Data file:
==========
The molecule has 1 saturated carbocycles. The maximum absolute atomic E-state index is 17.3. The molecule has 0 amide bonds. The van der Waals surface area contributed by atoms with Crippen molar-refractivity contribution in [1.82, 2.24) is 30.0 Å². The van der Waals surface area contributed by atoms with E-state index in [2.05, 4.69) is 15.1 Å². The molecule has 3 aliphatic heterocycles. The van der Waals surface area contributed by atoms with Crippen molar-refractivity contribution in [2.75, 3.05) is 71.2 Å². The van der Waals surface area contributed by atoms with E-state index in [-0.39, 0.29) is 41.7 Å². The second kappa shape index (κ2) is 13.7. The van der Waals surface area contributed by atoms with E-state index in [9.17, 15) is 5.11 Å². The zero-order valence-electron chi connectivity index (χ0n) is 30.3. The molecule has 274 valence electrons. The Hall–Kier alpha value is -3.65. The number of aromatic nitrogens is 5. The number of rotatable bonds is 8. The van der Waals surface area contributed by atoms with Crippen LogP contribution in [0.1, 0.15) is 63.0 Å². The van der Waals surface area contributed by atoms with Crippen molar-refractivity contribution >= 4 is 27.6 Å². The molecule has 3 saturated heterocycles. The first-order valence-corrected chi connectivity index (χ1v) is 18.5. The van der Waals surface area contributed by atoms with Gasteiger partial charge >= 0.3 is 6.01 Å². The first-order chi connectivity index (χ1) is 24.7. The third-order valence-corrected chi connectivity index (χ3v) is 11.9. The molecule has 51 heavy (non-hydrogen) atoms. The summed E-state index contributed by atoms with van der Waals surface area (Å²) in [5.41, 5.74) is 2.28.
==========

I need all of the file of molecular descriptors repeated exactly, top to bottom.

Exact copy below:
The molecule has 1 saturated carbocycles. The maximum absolute atomic E-state index is 17.3. The molecule has 0 amide bonds. The van der Waals surface area contributed by atoms with Crippen molar-refractivity contribution in [1.82, 2.24) is 30.0 Å². The van der Waals surface area contributed by atoms with E-state index in [2.05, 4.69) is 15.1 Å². The molecule has 3 aliphatic heterocycles. The van der Waals surface area contributed by atoms with Crippen molar-refractivity contribution in [2.75, 3.05) is 71.2 Å². The van der Waals surface area contributed by atoms with E-state index in [-0.39, 0.29) is 41.7 Å². The second kappa shape index (κ2) is 13.7. The van der Waals surface area contributed by atoms with E-state index in [9.17, 15) is 5.11 Å². The zero-order valence-electron chi connectivity index (χ0n) is 30.3. The molecule has 274 valence electrons. The Hall–Kier alpha value is -3.65. The number of aromatic nitrogens is 5. The number of rotatable bonds is 8. The van der Waals surface area contributed by atoms with Crippen LogP contribution in [0.1, 0.15) is 63.0 Å². The van der Waals surface area contributed by atoms with Crippen molar-refractivity contribution >= 4 is 27.6 Å². The molecule has 3 saturated heterocycles. The first-order valence-corrected chi connectivity index (χ1v) is 18.5. The van der Waals surface area contributed by atoms with Gasteiger partial charge >= 0.3 is 6.01 Å². The first-order chi connectivity index (χ1) is 24.7. The third-order valence-corrected chi connectivity index (χ3v) is 11.9. The molecule has 51 heavy (non-hydrogen) atoms. The summed E-state index contributed by atoms with van der Waals surface area (Å²) in [5.41, 5.74) is 2.28.